Monetary Metals Supply and Demand Report: 18 May, 2014

The price of gold was pretty sideways this week, though it was up a bit on Wednesday before coming back down. It ended the week about $3 higher. The silver price followed the same basic shape, but ended the week about 20 cents higher. Thus the gold to silver ratio dropped a bit.

As always, we are interested in the fundamentals of supply and demand.

Read on…

First, here is the graph of the metals’ prices.

The Prices of Gold and Silver
letter may 18 prices

We are interested in the changing equilibrium created when some market participants are accumulating hoards and others are dishoarding. Of course, what makes it exciting is that speculators can (temporarily) exaggerate or fight against the trend. The speculators are often acting on rumors, technical analysis, or partial data about flows into or out of one corner of the market. That kind of information can’t tell them whether the globe, on net, hoarding or dishoarding.

One could point out that gold does not, on net, go into or out of anything. Yes, that is true. But it can come out of hoards and into carry trades. That is what we study. The gold basis tells us about this dynamic.

Conventional techniques for analyzing supply and demand are inapplicable to gold and silver, because the monetary metals have such high inventories. In normal commodities, inventories divided by annual production can be measured in months. The world just does not keep much inventory in wheat or oil.

With gold and silver, stocks to flows is measured in decades. Every ounce of those massive stockpiles is potential supply. Everyone on the planet is potential demand. At the right price. Looking at incremental changes in mine output or electronic manufacturing is not helpful to predict the future prices of the metals. For an introduction and guide to our concepts and theory, click here.

Next, this is a graph of the gold price measured in silver, otherwise known as the gold to silver ratio. The ratio moved down this week, ending below 67.

The Ratio of the Gold Price to the Silver Price
letter may 18 ratio

For each metal, we will look at a graph of the basis and cobasis overlaid with the price of the dollar in terms of the respective metal. It will make it easier to provide terse commentary. The dollar will be represented in green, the basis in blue and cobasis in red.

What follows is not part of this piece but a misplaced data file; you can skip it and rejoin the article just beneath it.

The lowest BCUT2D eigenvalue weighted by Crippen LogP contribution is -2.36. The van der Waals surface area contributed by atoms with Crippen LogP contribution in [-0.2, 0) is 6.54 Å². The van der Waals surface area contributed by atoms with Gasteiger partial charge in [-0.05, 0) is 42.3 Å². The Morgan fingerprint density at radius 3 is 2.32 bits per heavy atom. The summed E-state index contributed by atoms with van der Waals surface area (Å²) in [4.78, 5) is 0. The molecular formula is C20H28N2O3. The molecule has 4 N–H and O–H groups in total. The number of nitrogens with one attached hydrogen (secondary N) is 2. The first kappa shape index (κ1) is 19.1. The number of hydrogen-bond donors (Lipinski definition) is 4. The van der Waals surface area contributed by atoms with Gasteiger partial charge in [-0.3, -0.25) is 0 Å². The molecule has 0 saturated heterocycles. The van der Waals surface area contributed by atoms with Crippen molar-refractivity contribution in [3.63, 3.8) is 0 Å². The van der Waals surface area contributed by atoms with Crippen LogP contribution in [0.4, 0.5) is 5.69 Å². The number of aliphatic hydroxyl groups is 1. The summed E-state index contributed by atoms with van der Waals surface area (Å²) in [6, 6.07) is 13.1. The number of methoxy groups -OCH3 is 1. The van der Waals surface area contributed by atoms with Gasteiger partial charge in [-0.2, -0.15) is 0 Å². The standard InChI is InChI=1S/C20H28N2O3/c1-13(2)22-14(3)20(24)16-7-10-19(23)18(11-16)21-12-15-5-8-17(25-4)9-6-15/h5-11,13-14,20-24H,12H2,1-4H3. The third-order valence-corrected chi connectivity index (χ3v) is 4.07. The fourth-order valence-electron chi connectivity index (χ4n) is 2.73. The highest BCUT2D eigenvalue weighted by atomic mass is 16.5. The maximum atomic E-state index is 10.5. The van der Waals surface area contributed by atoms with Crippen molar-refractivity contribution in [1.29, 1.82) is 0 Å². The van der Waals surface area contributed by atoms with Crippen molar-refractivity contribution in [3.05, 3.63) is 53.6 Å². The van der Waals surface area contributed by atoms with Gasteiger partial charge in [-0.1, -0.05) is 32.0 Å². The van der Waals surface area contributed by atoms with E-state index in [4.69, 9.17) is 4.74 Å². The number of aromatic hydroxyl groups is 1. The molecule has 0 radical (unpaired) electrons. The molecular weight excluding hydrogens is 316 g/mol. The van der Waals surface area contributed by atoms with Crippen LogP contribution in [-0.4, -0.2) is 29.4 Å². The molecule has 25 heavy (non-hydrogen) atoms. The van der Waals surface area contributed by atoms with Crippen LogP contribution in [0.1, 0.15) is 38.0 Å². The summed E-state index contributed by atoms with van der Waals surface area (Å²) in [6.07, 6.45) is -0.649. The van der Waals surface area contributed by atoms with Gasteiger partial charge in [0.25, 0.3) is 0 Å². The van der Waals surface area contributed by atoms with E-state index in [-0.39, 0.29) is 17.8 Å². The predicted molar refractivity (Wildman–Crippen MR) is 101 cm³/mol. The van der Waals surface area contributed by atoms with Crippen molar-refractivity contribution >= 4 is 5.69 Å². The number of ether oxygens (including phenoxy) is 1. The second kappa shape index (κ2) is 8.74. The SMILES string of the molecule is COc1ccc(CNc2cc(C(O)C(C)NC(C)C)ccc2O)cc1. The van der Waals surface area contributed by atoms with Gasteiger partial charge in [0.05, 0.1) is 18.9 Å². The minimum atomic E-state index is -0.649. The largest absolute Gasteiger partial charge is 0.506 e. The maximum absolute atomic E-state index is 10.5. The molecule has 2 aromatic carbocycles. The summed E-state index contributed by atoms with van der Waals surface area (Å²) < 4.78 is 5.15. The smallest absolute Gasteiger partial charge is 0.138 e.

Here is the gold graph.

The Gold Basis and Cobasis and the Dollar Price
letter may 18 gold

The dollar is all but unchanged and the cobasis is down slightly. The gold market still looks tight, but became perhaps a smidge less tight this week. This is interesting, despite the accelerated pace of the contract roll, where those who are long the June contract are selling and if they want to remain long they can buy the August or another contract. This selling pressure should be showing up as a rising cobasis.

The gold cobasis remains elevated—though not backwardated—across all contracts.

Now let’s look at silver.

The Silver Basis and Cobasis and the Dollar Price
letter may 18 silver

Unlike in gold, the dollar fell in silver terms and the cobasis rose. The silver market definitely got tighter this week, though not a lot yet. Should this trend continue, it will be a significant change. We shall see what this week’s data brings, and report as it occurs.


© 2014 Monetary Metals

2 replies
  1. dts says:

    I like your material and time put into your acticles and charts but I have one complaint. Maybe it’s just me, but it seems the scale of your charts are too hard to read on a weekly basis. When you say gold and silver prices were both higher, to me it looks like your charts shows a downward path. Same for GSR, you say it dropped this week but clearly I see it showing a rise. You show 1 month scale on the x axis, would it be possible to show 1 week? Again, maybe it’s just me.

  2. Greg Jaxon says:

    Am I correct to think that “not backwardating” (cobasis staying negative) is caused by some party or parties filling orders for spot gold with overall the same or less concern for counter-party risk?

    Such actor(s) (nominally “sellers”) keep the spot ask in check. Are these folks “de-carrying” for profit, or doing this for some other kind of reward? Is risk-on elsewhere becoming more atttractive?

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